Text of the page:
Emotions as Discrete States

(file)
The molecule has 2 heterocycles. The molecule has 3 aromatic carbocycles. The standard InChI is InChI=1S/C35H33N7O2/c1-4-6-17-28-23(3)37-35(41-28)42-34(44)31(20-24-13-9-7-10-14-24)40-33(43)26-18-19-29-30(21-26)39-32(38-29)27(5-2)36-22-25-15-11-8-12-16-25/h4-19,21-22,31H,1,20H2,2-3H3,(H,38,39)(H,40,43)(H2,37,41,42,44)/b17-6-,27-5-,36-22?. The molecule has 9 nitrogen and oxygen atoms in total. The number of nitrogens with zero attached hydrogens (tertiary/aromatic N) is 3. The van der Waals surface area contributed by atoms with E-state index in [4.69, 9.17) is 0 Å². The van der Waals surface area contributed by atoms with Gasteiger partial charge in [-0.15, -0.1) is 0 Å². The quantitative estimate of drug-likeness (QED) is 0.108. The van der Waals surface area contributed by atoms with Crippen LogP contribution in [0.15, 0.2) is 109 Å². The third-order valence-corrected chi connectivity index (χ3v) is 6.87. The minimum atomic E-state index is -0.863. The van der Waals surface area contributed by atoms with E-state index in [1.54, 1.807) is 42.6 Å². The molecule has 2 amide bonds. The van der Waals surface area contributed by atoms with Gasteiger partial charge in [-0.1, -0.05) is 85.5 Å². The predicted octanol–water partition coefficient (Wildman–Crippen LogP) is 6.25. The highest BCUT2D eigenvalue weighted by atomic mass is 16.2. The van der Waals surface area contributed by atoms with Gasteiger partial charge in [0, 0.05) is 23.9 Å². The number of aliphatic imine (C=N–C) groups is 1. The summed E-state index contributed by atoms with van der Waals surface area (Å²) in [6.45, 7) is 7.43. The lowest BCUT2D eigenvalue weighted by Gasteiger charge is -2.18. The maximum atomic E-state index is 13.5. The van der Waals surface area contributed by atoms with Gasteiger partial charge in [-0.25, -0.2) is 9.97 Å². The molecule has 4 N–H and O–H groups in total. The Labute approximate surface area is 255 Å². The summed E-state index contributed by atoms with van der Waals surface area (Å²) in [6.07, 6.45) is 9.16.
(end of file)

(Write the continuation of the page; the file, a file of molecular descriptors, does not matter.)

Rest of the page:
From this perspective, emotions are viewed as patterns of configurations in the brain, accompanied by particular neurochemical processes that result in subjectively experienced feeling states, which are accompanied by automatic changes in bodily function as well as changes in behavior. These nonreducible affective states are taken to be distinguishable from each other, giving rise to the distinct basic emotions of happiness, interest, surprise, fear, anger, sadness, and disgust. Evidence for such a position is accumulating more from a cognitive neuroscience direction, which emphasizes the central circuitry of different emotional states, than from a search for unique configurations of autonomic nervous system arousal in peripheral bodily processes. Thus, the amygdala has been found to be important in the experience of fear and the left prefrontal cortex is associated with positive emotions while the right prefrontal cortex seems to be implicated in negative affect and withdrawal. In accordance with the assumption that the basic emotions are innate to all humans, discrete-state theorists posit a maturational timetable for their emergence, which can be observed through the initial occurrences of their expression in infants: Happiness, interest, sadness, and anger emerge from the first weeks to the fourth month of life, while fear begins to emerge only between the seventh and ninth months. In addition, the discrete-state view assumes the evolutionarily adaptive functionality of the basic emotions, that is, their provision of adaptive value for the organism. For example, happiness would motivate repeated encounters with a particular situation, interest would motivate exploratory behavior, and fear would motivate avoidant responses. Because they are deemed nonreducible states, these basic emotions do not undergo transformation in development. Development mainly entails the formation of links between emotion and cognition so that affective–cognitive structures are fashioned according to learning in new situations. In this way, new emotional experiences that are dependent on cognition can emerge, for example shame and pride, although these are not defined as new emotions but rather new couplings between thought and emotion. In addition, cognitive development will also give rise to new abilities to understand and self-regulate the basic emotions.